Nonviolent Movements: Addressing Women’s Rights

The uplift of women and their increased participation in public policy is now widely viewed as fundamental to expanding economic growth, improving health status, reducing poverty, sustaining the environment, and consolidating democracy in societies long bowed to authoritarianism and tyranny.1

March is Women’s History Month, an annual declared month worldwide that highlights contributions of women to events in history and contemporary society.

One short piece that is quite timely in terms of the nonviolent revolutions we’re witnessing in the Arab world and beyond was drafted in the 1960’s during the U.S. civil rights movement. It is a “rationale memo” written by two civil rights activists and members of the Student Nonviolent Coordinating Committee (SNCC). Both white, the authors, Mary Elizabeth King and Casey Hayden, raised their concerns on why it was important to highlight women’s issues as part of the movement’s strategy, and why opening up dialogue about women’s rights was important.

Such ideas and comments are illustrative of conversations that are likely taking place right now in nonviolent movements around the world, particularly in North Africa and the Middle East, as women struggle to be recognized and have their issues addressed.

As we contemplate engaging in the post-revolution phases of some of the  countries that are currently experiencing democratic transition, the views and roles of women should be at the forefront of our planning.

Sex and Caste – A Kind of Memo
by Casey Hayden and Mary King

November 18, 1965

We’ve talked a lot, to each other and to some of you, about our own and other women’s problems in trying to live in our personal lives and in our work as independent and creative people. In these conversations we’ve found what seems to be recurrent ideas or themes. Maybe we can look at these things many of us perceive, often as a result of insights learned from the movement: Sex and Caste: There seems to be many parallels that can be drawn between treatment of Negroes and treatment of women in our society as a whole. But in particular, women we’ve talked to who work in the movement seem to be caught up in a common-law caste system that operates, sometimes subtly, forcing them to work around or outside hierarchical structures of power which may exclude them. Women seem to be places in the same position of assumed subordination in personal situations too. It is a caste system, which, at its worst, uses and exploits women. This is complicated by several facts, among them:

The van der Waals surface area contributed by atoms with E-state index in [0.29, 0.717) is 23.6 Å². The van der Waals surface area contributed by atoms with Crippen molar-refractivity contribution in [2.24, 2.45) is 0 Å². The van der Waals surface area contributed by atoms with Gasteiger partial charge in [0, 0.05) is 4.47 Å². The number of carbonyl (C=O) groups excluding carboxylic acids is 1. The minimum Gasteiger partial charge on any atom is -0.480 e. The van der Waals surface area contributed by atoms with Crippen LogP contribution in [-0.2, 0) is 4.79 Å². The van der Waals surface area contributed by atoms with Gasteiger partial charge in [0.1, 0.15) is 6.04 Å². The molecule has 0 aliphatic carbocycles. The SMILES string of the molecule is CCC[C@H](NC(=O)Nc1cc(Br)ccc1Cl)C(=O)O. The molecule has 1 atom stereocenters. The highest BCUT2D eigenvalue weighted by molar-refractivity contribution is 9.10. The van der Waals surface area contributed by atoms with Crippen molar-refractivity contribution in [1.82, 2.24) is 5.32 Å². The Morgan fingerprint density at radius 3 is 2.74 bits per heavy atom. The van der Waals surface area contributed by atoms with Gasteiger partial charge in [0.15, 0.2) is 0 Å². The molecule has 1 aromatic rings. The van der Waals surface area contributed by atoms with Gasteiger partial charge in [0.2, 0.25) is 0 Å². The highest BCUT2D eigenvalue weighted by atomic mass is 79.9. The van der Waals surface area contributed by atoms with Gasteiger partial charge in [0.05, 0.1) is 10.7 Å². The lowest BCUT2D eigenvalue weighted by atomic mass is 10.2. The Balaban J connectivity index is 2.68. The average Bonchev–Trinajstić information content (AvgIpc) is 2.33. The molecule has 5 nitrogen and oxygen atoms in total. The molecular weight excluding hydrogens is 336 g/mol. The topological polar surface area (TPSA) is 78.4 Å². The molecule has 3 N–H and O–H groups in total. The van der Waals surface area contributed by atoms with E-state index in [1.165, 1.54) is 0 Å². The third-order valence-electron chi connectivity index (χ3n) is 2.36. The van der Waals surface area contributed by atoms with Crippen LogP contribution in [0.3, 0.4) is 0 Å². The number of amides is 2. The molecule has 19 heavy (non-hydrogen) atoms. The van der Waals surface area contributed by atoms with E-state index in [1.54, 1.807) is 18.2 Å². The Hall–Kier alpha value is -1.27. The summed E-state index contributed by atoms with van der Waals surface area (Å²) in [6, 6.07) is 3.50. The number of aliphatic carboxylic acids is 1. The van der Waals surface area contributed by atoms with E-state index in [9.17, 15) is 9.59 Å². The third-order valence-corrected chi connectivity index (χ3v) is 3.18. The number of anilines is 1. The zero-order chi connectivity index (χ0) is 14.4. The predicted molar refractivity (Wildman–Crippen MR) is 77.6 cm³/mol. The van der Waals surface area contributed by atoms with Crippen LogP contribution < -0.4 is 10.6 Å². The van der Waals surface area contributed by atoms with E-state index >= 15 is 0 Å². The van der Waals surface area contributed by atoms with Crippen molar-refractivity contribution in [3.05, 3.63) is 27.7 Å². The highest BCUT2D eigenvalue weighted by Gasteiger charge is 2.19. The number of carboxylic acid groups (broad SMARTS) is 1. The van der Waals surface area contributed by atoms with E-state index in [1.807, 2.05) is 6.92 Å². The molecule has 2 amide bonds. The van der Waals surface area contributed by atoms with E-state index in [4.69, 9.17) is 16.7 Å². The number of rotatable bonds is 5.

1) The caste system is not institutionalized by law (women have the right to vote, to sue for divorce, etc.);
2) Women can’t withdraw from the situation (a la nationalism) or overthrow it;
3) There are biological differences (even though those biological differences are usually discussed or accepted without taking present and future technology into account so we probably can’t be sure what these differences mean). Many people who are very hip to the implications of the racial caste system, and if the question is raised they respond with: “That’s the way it supposed to be. There are biological differences.” Or with other statements which recall a white segregationist confronted with integration.